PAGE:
It's 1921, and when Celeste Lassiter Massey goes to stay with her Aunt Valentina in Harlem, she is not thrilled to trade her friends and comfortable North Carolina surroundings for scary big city life with a famous actress. While Celeste absorbs the excitement of the Harlem Renaissance in full swing, she sees as much grit as glamour. A passionate writer, talented violinist, and aspiring doctor, Celeste eventually faces a choice between ambition and loyalty, roots and horizons. The decision will change her forever.
Tate's (Don't Split the Pole) latest offering, a historical novel set in 1921, stars 13-year-old Celeste Lassiter Massey, who lives in Raleigh, N. C., with her father and his cantankerous sister, Aunt Society ("She was the only person I knew who loved to sit in a wheelchair, even though she didn't need to"). Celeste often plays the violin with her father, a former soldier with lingering health problems, and she dreams of becoming a doctor. But when her father enters a sanitarium after being diagnosed with tuberculosis, Celeste is sent to live with her Aunt Valentina in Harlem. Celeste-who has been told that Aunti Val lives in a mansion and sings and dances-is unprepared for what she finds. Rather than starring on Broadway, Aunti Val makes her living scrubbing floors, unable to secure stage work. Celeste is angered that she is expected to work too, though over time, the two make peace and Celeste's musical abilities earn her praise as a neighborhood prodigy. (A local caf� proprietor gushes, "When you play that violin it's like you're just strollin' down a Harlem street on a fine Saturday afternoon, and we're all just strollin' with you.") Unfortunately, just as things are looking up, Celeste must return to Raleigh to care for Aunt Society, who has suffered a stroke. In Celeste, Tate has created a fully realized heroine, whose world expands profoundly as she's exposed to both the cultural pinnacles and racial prejudices of her era. Readers will likely happily accompany Celeste on her journey. Ages 8-12. (Apr.)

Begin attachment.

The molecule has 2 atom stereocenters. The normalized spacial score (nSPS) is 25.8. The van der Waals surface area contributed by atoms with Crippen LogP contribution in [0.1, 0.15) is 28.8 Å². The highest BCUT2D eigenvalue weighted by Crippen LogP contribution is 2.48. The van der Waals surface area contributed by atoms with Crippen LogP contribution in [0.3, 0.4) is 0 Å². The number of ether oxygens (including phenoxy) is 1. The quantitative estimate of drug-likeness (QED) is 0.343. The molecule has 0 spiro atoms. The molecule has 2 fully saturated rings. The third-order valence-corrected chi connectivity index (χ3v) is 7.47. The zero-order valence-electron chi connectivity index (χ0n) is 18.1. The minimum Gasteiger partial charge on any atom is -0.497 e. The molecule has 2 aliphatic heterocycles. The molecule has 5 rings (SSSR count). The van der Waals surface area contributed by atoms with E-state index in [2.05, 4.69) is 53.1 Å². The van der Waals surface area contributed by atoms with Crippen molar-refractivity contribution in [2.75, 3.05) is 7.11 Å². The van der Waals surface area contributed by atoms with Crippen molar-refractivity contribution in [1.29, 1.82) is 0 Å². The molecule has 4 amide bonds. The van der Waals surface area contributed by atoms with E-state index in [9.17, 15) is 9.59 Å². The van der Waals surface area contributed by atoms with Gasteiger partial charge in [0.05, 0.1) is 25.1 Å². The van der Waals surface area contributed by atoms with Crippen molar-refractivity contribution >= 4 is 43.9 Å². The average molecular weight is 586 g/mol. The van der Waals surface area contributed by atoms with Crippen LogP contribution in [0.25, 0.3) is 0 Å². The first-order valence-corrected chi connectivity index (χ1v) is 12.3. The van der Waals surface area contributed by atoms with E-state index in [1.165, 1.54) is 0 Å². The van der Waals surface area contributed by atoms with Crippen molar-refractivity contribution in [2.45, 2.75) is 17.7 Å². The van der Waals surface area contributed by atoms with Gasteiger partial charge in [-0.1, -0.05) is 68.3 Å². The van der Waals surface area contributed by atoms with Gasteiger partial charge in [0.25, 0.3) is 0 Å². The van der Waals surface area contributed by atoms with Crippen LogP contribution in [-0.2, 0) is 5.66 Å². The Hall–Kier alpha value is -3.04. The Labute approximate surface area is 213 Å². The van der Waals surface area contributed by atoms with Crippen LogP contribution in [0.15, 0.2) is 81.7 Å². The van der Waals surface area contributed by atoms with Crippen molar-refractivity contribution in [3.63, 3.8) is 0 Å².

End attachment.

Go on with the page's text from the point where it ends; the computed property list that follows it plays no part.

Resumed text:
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Little, Brown Books for Young Readers
March 31, 2007
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